THE Namibia Paralympic Committee (NPC) is looking to the future with renewed optimism after its youth-laden team plundered 30 medals at the South African Sports Association for the Physically Disabled (SASAPD) championships this week.
The games next door were once again a happy hunting ground for Namibian athletes who amassed 20 gold, three silvers and four bronze medals at the three-day event.
Precocious track-and-field starlet Lize Meyer contributed four gold medals to the glittering collection. The 13-year-old won the female under-14 all classes 100m and 200m sprints plus the shot-put and discus field events.
Similarly brilliant was Lahja Ipinge (16), who bagged gold in the T11/12 100, 200 and 400 m u17 dashes.
The outstanding T35-38 sprinter Petrus Karuli (22) added two golds and a silver, with T12/ F12 campaigner Michael Muyenga (17) weighing in with two golds and a bronze, while reigning national junior sportsman of the year with a disability Bradley Murere (20) got a gold and bronze in T46/47 and F46/47 in the category.
An elated NPC secretary general Michael Hamukwaya was left purring as the youngsters sprung to the fore, lessening the burden on veterans Ananias Shikongo, Johanna Benson and Johannes Nambala, who all managed an assortment of medals each.
“We’re really excited to see a very young team coming through for Namibian para sport – especially in athletics,” says Hamukwaya.
He missed the action in South Africa due to having to chaperone another budding sprinter, Chris Kinda, to the Dubai 2022 World Para Athletics Grand Prix in the United Arab Emirates.
Kinda (22) and his guide, Kelvin Goagaseb, placed fourth overall in the men’s T11 100m on Tuesday.
The Namibian pair were third in their time race, clocking 11,82 seconds behind overall winner Guillaume Atangana of Cameroon (11,43) and Peerapon Watbok of Iraq in second place (11,74).
“This was really a good performance and a good show by all these young athletes who got an opportunity [to compete abroad] and took it seriously,” Hamukwaya says.
“So, this is good for the future of the country. It shows we can continue to produce world-class athletes, because when you look at the times, they are really very good.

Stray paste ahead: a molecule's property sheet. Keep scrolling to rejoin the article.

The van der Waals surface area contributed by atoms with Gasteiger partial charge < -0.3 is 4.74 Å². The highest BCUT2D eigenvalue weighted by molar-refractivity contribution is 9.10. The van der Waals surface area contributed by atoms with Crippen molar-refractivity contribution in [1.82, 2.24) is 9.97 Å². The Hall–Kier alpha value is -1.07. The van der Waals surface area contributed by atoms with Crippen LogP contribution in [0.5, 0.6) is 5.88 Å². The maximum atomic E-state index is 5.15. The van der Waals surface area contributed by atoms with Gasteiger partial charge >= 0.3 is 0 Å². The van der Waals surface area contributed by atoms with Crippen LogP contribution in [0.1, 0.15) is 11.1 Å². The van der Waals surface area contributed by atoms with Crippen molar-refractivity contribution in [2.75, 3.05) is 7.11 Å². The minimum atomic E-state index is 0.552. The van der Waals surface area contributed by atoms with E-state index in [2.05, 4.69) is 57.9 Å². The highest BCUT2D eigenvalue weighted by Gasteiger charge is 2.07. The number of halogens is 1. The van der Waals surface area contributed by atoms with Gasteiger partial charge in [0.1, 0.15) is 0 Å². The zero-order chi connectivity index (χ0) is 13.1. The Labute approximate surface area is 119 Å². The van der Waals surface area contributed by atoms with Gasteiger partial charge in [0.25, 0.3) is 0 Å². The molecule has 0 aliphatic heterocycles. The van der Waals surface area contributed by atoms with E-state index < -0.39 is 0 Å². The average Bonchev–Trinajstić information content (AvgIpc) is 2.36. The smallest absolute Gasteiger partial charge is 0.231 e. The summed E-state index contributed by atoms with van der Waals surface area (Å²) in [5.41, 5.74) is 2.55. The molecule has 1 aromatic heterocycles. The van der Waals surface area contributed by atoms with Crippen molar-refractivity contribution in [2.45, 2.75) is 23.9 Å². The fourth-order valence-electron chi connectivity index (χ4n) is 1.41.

“We are excited and can’t wait for them to get more exposure at international level. We believe these youngsters have what it takes to become champions.”
Hamukwaya says they are grateful for the annual SASAPD championships, which are a priceless source of preparation and springboard to bigger international competitions.
The SASAPD doubles as a qualification event for the 2022 Para Commonwealth Games. The NPC will be notified of the athletes who made the cut once the IPC ratifies the results.
Along with Namibia and hosts South Africa, the competition also attracted competitors from Cameroon, Ghana, Sierra Leone, Zimbabwe, Zambia and Tanzania.
Team Namibia’s participation at the games was made possible by the support of primary sponsor NamPower and the Ministry of Sport, Youth and National Service.
“We are really grateful that people with disabilities have been given the opportunity to participate internationally like their able-bodied counterparts. We hope the support will continue and grow, because we have a bigger competition coming up, and we will be needing funds,” Hamukwaya says.
These competitions include the International Paralympic Committee-sanctioned Tunis Grand Prix in June, and the Marrakech Grand Prix in September.
It will be the first time that Africa hosts two IPC Grand Prix in the same season.
“These are all very exciting events, which give us the opportunity for our athletes to get international classification,” says Hamukwaya.
Sandwiched in between the two meets are the Para Commonwealth Games set for Birmingham, England, from 28 July to 8 August.